Drow aren’t bad just because they’re dark. Orcs aren’t terrible, just because they’ve been pushed to the edge of civilization. If we hold these to be true, it opens up a whole world of interesting characters, be they protagonists or antagonists. It permits a nuance, creates a level of narrative and exploration that is miles better than what was on offer before, and best of all, challenges the reader and writer both, more fully reflecting the reality we all face – but still safely and from a distance.

Like many changes, it was met with mixed reaction. Many praised the move. Many others whined about the change, claiming this ‘wasn’t their D&D.’ Which, I guess, if not being racist isn’t your jam then, congrats for outing yourself, I guess.

But beyond being racist, inherent evil is just plain lazy writing. It robs a story of nuance, it provides an easy out for writers regarding plot and motive and, frankly, it’s boring. Lazy writing is always boring.

“Why did the antagonist do what they did?”

“Because they’re eeeeeeevil.”

Dull. Boring. Lazy.

Writers unable to properly examine their stories are getting left behind for better, more thoughtful creators. That is, I think, making genre as  whole entirely more robust, diverse and interesting. Dungeons & Dragons did the right thing.

Inherent evil has long been criticized for its racist implications. It’s time we acknowledged this and shifted over to something more nuanced, more clever, more interesting, and more skillful.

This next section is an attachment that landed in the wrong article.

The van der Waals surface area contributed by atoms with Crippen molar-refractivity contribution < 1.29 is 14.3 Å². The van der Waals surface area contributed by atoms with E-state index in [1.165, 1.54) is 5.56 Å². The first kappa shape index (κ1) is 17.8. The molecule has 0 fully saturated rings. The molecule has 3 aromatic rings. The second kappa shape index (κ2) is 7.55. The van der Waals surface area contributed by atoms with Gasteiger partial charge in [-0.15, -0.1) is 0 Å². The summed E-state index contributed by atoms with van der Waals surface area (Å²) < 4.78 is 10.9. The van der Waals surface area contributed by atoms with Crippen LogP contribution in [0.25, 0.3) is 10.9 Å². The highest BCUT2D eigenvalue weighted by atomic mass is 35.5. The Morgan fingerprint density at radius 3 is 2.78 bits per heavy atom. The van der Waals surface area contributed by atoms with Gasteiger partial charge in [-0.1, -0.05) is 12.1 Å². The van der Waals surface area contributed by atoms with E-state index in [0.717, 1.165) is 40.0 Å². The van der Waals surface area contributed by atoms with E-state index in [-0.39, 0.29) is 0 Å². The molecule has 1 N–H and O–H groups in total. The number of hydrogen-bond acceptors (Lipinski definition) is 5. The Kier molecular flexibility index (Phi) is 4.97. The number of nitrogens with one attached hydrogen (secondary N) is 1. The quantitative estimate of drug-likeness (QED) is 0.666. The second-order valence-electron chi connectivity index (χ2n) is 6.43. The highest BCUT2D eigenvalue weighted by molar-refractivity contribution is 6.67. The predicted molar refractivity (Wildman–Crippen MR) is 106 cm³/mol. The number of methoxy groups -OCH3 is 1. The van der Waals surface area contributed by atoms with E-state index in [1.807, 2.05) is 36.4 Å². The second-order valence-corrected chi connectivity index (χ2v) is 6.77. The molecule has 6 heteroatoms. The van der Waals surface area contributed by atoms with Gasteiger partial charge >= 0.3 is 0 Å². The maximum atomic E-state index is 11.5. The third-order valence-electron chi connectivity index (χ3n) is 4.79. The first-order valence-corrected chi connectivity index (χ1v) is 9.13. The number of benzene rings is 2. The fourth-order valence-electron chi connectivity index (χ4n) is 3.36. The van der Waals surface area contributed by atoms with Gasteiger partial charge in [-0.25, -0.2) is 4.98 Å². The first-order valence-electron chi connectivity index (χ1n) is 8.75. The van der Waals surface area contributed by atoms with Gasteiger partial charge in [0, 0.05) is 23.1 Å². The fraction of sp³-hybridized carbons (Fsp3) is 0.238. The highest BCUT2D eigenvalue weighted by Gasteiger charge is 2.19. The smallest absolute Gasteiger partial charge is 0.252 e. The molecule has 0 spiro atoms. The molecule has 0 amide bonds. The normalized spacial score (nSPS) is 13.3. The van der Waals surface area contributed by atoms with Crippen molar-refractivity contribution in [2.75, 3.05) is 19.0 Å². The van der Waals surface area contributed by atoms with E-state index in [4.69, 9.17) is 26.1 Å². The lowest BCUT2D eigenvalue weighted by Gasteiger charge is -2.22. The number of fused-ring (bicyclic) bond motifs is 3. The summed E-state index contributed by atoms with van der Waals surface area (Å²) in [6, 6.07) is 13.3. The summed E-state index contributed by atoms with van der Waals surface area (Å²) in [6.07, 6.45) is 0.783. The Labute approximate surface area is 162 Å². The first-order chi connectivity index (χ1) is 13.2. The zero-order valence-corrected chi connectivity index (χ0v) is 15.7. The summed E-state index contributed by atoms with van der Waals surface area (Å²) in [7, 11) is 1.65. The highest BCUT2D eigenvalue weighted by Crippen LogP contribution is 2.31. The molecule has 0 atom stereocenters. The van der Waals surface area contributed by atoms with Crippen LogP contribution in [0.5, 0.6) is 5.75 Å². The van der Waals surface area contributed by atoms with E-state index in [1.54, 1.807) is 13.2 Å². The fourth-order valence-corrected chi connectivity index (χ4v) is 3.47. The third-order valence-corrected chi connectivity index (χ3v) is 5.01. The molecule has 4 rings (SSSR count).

Inherent evil is racist, and lazy. We ought to have left it behind a long time ago.

I’m glad one of the biggest players in the game – pun entirely intended – is doing so.

And if not seeming racist is not the motive one requires to do better with one’s writing and one’s characters, perhaps not seeming lazy is the impetus one needs to do away with the idea of inherent evil.

It’s a dumb idea.

When S.M. Carrière isn’t brutally killing your favorite characters, she spends her time teaching martial arts, live streaming video games, and cuddling her cats. In other words, she spends her time teaching others to kill, streaming her digital kills, and cuddling furry murderers. Her most recent titles include ‘Daughters of Britain’ and ‘Skylark.’

Notify of

Newest Most Voted
Inline Feedbacks
View all comments
Aonghus Fallon

i guess these things derive a lot of their potency from how they draw on real preconceptions about ‘the other’ in order to conjure up some imaginary race – best typified by the Romulans, who are (in ireland anyhow) have always been seen as thinly disguised Canadians (or rather Canadians as perceived by the US). Sure, there are obvious corollaries – they lurk on the borders of the Federation/US, they are elaborately civil while constantly trying to infiltrate their neighbours’ territory. but Canadians are NOT Romulans, nor should they be seen as such.

Major Wootton

Goodness, there’s a lot of self-righteousness about these days.

It’s self-righteous for SMC to characterize as “lazy” Tolkien’s depiction of Orcs as evil.